For example, some of the scenic images sent on SSTV are far from the norm, as can be seen in Photo A, You will find quite a variety of scenes that arc candidates for serious photo exhibits. Of interest is the fact that on ihe HF bands, you can receive images anywhere in the world that you can copy an audio signal reasonably well. That is because the audio signal is the medium into which the video is coded. Thai may be a poor choice of words, but the point is that this method is necessary mJ

to make the transmission possible within the width Of the HF bands, By contrast, check the extreme band widths of commercial TV broadcasts.

i found, after a time, that the quality of the received images could be improved by adjusting the passband tuning on the ICOM 735.1 also made attempts with the external audio filter but the help was barely pereephbie. The best answer is probably a DSP system—another item on my wish list.

Wilt it transmit?

I captured and stored one of Hank KH6DEH's many seen it-images and retransmitted it to see if this part of the system really worked. 1 had previously trans-milted into a dummy load and it appeared to work, buL I needed confirmation that there was a real picture going out into ihe airwaves. Hank assured me the picture came through 'loud and clear.*'

Transmit and receive is accomplished from a screen in the W95SSTV program. There is a pop-up editor that allows you to insert your call sign and other information into the image. The spectral display is an effective tuning help and gives an idea of signal quality as well as the interference at hand.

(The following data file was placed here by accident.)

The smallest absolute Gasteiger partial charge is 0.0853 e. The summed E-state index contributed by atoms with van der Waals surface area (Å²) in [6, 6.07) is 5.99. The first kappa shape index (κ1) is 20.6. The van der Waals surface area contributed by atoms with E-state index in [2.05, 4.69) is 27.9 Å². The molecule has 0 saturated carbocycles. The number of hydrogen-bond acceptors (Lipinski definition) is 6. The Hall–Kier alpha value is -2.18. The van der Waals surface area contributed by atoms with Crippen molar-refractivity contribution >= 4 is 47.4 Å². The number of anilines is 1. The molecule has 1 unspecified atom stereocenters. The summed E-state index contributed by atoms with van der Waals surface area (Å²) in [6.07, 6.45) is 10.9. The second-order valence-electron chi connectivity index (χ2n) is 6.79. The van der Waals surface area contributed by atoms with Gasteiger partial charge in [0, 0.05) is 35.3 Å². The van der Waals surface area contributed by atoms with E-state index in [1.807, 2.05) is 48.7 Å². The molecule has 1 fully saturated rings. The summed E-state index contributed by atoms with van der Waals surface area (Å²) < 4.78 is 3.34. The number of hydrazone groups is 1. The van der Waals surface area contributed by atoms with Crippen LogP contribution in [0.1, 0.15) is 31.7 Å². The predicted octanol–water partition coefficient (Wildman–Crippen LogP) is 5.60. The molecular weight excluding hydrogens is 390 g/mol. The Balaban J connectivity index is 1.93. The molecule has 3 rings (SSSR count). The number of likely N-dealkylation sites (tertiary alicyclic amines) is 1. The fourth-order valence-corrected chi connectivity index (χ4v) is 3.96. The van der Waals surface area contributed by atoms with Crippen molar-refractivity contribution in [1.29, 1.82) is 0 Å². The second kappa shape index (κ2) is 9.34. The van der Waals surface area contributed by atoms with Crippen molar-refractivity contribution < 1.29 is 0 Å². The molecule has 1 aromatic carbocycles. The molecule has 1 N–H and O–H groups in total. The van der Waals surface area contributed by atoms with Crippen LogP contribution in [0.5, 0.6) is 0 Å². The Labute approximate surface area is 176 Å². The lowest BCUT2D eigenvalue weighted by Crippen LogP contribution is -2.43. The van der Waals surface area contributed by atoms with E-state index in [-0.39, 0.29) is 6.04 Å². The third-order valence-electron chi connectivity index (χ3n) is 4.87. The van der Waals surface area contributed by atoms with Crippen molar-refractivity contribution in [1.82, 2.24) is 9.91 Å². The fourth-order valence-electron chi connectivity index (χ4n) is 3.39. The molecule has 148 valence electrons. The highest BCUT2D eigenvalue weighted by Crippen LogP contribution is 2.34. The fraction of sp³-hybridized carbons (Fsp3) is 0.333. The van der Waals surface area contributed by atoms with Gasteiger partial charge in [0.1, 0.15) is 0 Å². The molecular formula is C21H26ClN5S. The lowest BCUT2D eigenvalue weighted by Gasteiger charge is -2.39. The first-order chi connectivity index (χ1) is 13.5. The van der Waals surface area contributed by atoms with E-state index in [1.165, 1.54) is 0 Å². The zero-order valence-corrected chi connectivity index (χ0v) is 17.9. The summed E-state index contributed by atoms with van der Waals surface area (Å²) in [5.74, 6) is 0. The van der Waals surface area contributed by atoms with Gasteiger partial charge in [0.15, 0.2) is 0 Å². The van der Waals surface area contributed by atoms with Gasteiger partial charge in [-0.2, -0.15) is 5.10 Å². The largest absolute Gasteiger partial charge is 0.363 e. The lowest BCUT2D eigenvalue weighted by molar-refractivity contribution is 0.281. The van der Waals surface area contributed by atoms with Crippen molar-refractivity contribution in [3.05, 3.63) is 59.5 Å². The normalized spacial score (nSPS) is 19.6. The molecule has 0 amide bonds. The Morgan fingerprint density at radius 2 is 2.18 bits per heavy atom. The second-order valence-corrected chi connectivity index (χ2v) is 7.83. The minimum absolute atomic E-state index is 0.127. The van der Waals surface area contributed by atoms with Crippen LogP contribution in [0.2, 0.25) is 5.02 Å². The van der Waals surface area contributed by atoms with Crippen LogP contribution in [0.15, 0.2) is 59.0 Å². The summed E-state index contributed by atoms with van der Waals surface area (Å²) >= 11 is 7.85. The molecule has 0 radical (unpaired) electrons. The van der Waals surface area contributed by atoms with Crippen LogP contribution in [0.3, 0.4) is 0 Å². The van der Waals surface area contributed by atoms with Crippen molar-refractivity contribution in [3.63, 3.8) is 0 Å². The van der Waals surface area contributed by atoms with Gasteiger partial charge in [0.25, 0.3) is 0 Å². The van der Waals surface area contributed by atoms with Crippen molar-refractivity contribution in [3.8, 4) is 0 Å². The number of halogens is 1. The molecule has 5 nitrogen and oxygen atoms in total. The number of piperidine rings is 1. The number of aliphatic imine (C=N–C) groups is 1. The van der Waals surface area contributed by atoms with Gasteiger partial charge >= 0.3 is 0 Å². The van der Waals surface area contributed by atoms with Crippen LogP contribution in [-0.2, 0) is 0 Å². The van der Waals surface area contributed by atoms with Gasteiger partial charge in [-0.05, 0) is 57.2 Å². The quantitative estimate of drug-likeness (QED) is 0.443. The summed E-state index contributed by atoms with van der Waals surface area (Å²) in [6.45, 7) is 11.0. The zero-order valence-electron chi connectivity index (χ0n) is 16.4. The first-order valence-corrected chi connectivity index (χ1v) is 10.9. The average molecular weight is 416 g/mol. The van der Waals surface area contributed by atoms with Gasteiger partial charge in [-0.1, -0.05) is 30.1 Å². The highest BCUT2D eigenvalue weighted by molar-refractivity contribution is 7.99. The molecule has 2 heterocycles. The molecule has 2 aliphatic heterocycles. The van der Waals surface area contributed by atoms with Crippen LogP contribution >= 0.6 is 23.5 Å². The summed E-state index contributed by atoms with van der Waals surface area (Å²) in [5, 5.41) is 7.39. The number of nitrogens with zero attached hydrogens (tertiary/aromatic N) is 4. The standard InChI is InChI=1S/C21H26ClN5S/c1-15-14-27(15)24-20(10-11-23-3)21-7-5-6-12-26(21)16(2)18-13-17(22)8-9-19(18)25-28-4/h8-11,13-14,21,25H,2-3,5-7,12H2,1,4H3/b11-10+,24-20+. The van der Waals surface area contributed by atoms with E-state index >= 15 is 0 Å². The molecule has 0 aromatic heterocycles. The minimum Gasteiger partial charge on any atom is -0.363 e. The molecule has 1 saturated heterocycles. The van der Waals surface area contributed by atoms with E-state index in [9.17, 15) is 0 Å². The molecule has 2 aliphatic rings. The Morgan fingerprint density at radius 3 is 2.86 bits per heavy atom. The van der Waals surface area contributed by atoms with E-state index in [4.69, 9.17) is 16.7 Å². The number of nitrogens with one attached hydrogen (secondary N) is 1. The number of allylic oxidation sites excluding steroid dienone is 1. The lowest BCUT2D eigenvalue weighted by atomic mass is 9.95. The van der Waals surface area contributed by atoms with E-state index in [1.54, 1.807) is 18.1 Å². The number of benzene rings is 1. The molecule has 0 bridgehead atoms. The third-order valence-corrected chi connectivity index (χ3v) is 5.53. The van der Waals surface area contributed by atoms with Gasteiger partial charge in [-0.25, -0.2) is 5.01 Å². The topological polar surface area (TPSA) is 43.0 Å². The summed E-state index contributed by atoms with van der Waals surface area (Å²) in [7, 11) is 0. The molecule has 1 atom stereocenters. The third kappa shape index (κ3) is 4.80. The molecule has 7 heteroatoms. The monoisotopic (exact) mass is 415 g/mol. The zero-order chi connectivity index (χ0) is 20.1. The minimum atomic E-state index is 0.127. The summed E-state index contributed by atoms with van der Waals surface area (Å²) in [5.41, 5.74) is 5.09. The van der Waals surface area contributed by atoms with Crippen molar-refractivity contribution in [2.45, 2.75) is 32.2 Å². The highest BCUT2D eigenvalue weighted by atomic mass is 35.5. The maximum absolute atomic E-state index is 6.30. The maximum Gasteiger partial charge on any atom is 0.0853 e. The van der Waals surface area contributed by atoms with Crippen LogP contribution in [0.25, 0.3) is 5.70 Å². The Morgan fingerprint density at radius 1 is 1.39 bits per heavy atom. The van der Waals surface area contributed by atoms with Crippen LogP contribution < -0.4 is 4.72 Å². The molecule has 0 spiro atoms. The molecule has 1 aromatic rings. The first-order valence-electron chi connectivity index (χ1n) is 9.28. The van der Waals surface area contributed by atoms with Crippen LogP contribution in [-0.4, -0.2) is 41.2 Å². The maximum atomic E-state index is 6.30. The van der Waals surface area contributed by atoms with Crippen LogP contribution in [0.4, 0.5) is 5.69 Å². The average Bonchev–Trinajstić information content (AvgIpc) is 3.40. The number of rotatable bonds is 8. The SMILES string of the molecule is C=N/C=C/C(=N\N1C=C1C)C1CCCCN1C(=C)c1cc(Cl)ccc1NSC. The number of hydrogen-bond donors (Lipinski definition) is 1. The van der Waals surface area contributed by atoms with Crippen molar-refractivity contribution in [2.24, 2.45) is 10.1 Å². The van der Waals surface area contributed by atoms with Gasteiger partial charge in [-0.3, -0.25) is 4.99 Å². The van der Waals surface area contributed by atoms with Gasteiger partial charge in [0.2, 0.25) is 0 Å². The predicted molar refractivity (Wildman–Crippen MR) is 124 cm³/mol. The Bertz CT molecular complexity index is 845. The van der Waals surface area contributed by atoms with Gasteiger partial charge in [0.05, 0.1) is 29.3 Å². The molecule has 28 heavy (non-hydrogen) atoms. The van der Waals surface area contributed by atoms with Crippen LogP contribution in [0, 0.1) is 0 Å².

W95SSTV is a winner

The installation and successful operation of the program was definitely one of the smoothest transitions from bottom-rung-of-the-ladder to nearly flawless operation. The program screen is intuitive, although there were a few minutes of delay while 1 made up for ihe parts of the documentation I had skimmed through a bit too rapidly.

Packet on a sound board

Now for anoiher thought along these lines. There is a Web site on the Internet with a downloadable set of modules to accomplish packet using the sound board also. No modem, no TNC -it appears the wheel has been reinvented. It doesn't look nearly as easy as the W95SSTV, and il will lie a whiie before most of us get it soited out, but it certainly deserves a looksee. Point your browser at [www.ife.ee.ethz.ch/-sailer/pcf/].

In retrospect, it appears to me that the digital communications format will blossom with many software innovations that wilt be as remarkable as the TNC was in the 1980s. That was quite a breiik-through for ham radio. It made it possible for hams of modest means to participate in a worldwide digital network. There have been some gains in speed and efficiency, but ham radio is overdue when we compare the 1200-baud rate to Ihe speeds landline file transfers are attaining.

Don\ be surprised if ham radio, once again, leads the way to more efficient and affordable means of communication. Some of the greatest minds work to ascend mental mountains "because they are there. " Ham radio is a great outlet for those minds.

Lest I forget to pass it along, a few of you have informed me that shielding was necessary for your BP-2M modem to radio cable. Both Zak VK6BMZ and Jeff N3EPS claimed problems were solved on HF as well as VI-FR The tech at TigerTronics1 M says this shouldn't be necessary when using the cable supplied with the modem. So lake il for what it is worth—if it works for you, it must be right.

If you have queslions or comments about this column. E-mail me at [email protected] 1 and/ or CompuServe 172130A 352J. I will gladly share what I know or find a resource for you. On packet, when you get a chance, drop me a line [KB7NO @ N7N PB .#NONrEVNVLiSAJNrOAM For now, 73, Jack KR7NJO. ¡1